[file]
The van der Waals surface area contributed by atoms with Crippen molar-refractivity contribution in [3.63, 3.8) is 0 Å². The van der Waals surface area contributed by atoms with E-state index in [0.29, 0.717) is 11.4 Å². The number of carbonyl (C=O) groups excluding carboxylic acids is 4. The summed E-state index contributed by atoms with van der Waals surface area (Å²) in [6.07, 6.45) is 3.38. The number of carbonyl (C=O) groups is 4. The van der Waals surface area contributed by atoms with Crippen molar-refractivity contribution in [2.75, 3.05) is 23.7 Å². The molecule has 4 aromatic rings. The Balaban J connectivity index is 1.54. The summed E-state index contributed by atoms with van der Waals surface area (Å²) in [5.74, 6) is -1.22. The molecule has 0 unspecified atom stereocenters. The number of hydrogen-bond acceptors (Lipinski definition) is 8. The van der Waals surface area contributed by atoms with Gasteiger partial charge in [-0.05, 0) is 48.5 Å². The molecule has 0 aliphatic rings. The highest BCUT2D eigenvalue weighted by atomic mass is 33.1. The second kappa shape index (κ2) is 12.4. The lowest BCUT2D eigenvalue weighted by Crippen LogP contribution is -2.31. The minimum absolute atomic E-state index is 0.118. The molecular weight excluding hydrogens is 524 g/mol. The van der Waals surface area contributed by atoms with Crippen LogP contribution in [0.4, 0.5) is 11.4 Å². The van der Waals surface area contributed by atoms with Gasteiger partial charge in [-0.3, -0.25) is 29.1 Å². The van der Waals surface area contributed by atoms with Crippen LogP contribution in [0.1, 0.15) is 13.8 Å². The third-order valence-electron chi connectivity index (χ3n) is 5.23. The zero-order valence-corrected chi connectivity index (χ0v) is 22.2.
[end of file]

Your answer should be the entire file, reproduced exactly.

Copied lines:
The van der Waals surface area contributed by atoms with Crippen molar-refractivity contribution in [3.63, 3.8) is 0 Å². The van der Waals surface area contributed by atoms with E-state index in [0.29, 0.717) is 11.4 Å². The number of carbonyl (C=O) groups excluding carboxylic acids is 4. The summed E-state index contributed by atoms with van der Waals surface area (Å²) in [6.07, 6.45) is 3.38. The number of carbonyl (C=O) groups is 4. The van der Waals surface area contributed by atoms with Crippen molar-refractivity contribution in [2.75, 3.05) is 23.7 Å². The molecule has 4 aromatic rings. The Balaban J connectivity index is 1.54. The summed E-state index contributed by atoms with van der Waals surface area (Å²) in [5.74, 6) is -1.22. The molecule has 0 unspecified atom stereocenters. The number of hydrogen-bond acceptors (Lipinski definition) is 8. The van der Waals surface area contributed by atoms with Gasteiger partial charge in [-0.05, 0) is 48.5 Å². The molecule has 0 aliphatic rings. The highest BCUT2D eigenvalue weighted by atomic mass is 33.1. The second kappa shape index (κ2) is 12.4. The lowest BCUT2D eigenvalue weighted by Crippen LogP contribution is -2.31. The minimum absolute atomic E-state index is 0.118. The molecular weight excluding hydrogens is 524 g/mol. The van der Waals surface area contributed by atoms with Crippen LogP contribution in [0.4, 0.5) is 11.4 Å². The van der Waals surface area contributed by atoms with Gasteiger partial charge in [-0.3, -0.25) is 29.1 Å². The van der Waals surface area contributed by atoms with Crippen LogP contribution in [0.1, 0.15) is 13.8 Å². The third-order valence-electron chi connectivity index (χ3n) is 5.23. The zero-order valence-corrected chi connectivity index (χ0v) is 22.2.